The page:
The Holocaust is often perceived in terms of total extermination of Jews and the predominantly indifferent witnessing bystanders. Particular and often unusual responses of resistance complicate the accepted generalizations. Teryl Dobbs’s paper analyses the case of a young girl, a piano prodigy and composer, Josima Feldschuh, who wrote music and performed in the Warsaw Ghetto but died while in hiding on the Aryan side of Warsaw. Rachel Brenner discusses the case of Zofia Kossak, a rabid antisemite, who not only addressed Poles in an underground leaflet urging a compassionate attitude toward the Jewish victims, but who also established a Council for Aid to Jews. Aurimas Svedas presents the case of Kovno survivor and one of Lithuania’s leaders for intercultural tolerance, Irena Veisaite, who helped to initiate dialogue between Lithuanians and Jews, which were divided in two different ‘memory societies’ after the collapse of Soviet Union. (ASEEES program, 2017)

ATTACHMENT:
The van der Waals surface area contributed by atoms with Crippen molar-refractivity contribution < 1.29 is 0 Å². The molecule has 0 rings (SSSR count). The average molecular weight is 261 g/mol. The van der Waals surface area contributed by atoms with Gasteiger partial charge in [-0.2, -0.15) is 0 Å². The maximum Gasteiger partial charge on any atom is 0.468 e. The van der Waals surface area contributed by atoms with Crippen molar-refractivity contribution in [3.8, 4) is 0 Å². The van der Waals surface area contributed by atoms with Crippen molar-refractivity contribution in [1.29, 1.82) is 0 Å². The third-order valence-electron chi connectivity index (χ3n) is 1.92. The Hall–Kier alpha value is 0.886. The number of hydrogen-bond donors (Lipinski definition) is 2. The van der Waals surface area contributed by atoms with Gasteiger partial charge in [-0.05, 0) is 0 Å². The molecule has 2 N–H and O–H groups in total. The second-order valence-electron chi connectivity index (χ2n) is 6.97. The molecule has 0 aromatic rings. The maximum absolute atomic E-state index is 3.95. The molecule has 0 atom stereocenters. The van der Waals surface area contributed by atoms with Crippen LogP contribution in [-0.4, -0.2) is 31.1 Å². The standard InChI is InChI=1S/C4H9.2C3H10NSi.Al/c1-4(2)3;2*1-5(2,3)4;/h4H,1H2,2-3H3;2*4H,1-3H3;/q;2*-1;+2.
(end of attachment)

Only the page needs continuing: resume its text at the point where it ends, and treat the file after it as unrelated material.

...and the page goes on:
Dobbs’s paper, “Josima Feldschuh: The Music Behind the Ghetto Walls,” is one of a series of papers that is a direct result of Dobbs’s work with Performing the Jewish Archives and the first to set forth preliminary findings from her investigations of Feldschuh’s compositions and their PtJA performances as socio-cultural musical texts.